These insects have a short lifespan but can also multiply rapidly if conditions are right. In sufficiently large numbers they can cause skin or respiratory allergies. The good news is that they can be simply eradicated and if breeding conditions are removed they will not usually return.
To kill the mites a dilute solution of household bleach sprayed around the area as you suggest will usually work. However, unless the source of food, eg the mould, is removed then dormant eggs will hatch and re-infest the area quite quickly.
You say the house has had cavity insulation. There may still be cold spots which can be a location for condensation leading to mould, so you should get an infra-red thermal survey carried out to ensure the insulation is competent and there are no cold spots.
In any event, the construction of a 1940s house may only have 50mm cavities, so while it is still a good idea to insulate them, it falls far short of current demand for insulation value, and other solutions might still be needed.
You also mention that there is polystyrene thermal lining on the walls. This really has little or no energy-saving benefit, and can promote an ideal environment when condensation mould forms in the glue which the mites then feed on and multiply upon, so removal is the best policy.
One of the main causes of condensation in houses is high vapour pressure on cold surfaces. This is caused by increased temperature drawing dampness into the air from some source. In a 1940s house this typically could be the undercroft below timber floating floors. At that time there was usually no vapour barrier installed and the warmth in the house above creates an imbalance, drawing vapour upwards if the vents are compromised.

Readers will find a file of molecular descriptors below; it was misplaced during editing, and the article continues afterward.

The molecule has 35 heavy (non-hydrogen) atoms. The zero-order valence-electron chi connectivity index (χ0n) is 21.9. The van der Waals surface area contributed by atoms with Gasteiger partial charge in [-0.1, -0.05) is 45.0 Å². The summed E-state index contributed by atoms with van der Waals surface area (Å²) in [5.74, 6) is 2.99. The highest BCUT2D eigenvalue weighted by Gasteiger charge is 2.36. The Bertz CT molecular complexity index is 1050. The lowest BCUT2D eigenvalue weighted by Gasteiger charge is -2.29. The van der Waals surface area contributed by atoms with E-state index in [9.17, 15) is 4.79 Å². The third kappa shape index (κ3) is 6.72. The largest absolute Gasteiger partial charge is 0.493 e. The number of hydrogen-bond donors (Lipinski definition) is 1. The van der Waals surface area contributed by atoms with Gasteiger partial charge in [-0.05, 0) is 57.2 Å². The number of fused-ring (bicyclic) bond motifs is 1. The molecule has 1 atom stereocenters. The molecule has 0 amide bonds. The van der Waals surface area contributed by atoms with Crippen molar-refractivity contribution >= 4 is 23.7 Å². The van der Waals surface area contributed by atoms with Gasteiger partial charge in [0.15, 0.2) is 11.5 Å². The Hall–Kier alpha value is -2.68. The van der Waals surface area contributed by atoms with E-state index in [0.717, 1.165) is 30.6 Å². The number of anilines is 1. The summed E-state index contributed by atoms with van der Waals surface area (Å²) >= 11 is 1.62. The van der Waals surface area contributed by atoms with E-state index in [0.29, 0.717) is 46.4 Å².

Improving air quality is a good way to reduce condensation. This can be done by installing heat recovery ventilation, but there are a number of items to get right if considering this solution.
If the problem persists ask your local building surveyor to investigate.
Fergus Merriman is a member of the Society of Chartered Surveyors Ireland, scsi.ie
Down the drain
Q I am replacing gutters and down-pipes at the front of my house, which faces onto a footpath. The existing down-pipes take a route involving two angles to a drain, or shore, on my property. To save money, it has been suggested that the down-pipes are simplified, and that they should discharge onto the footpath. Do I need permission for this?
A It is not uncommon to see downpipes discharge directly onto footpaths, particularly in urban areas. In the past this was accepted practice, particularly when road surfaces, and indeed paths, were permeable and water would soak away to the ground.
The introduction of impermeable tar and concrete meant that rainwater gullies were necessary to deliver water to the drainage system. If water was discharged to the path or road, this could lead to ponding or flooding.
Your property faces onto the public footpath. You advise that there are inlet gullies on your property. It has been suggested that the gullies can be done away with and that water can simply be discharged onto the footpath. I would not recommend this.
It may lead to ponding on the path or roadway and this can lead to splashing and wetting of your property. It is important that rainwater is carried away to reduce the occurrence of dampness, or the creation of a hazard in cold weather when the water freezes.
The discharge of water onto the public footpath or roadway is not allowed by local authorities and most modern planning permissions will have a condition to this effect. I would recommend that if you are replacing the downpipes that you maintain the existing gullies/inlets.
Noel Larkin is a member of the Society of Chartered Surveyors Ireland, scsi.ie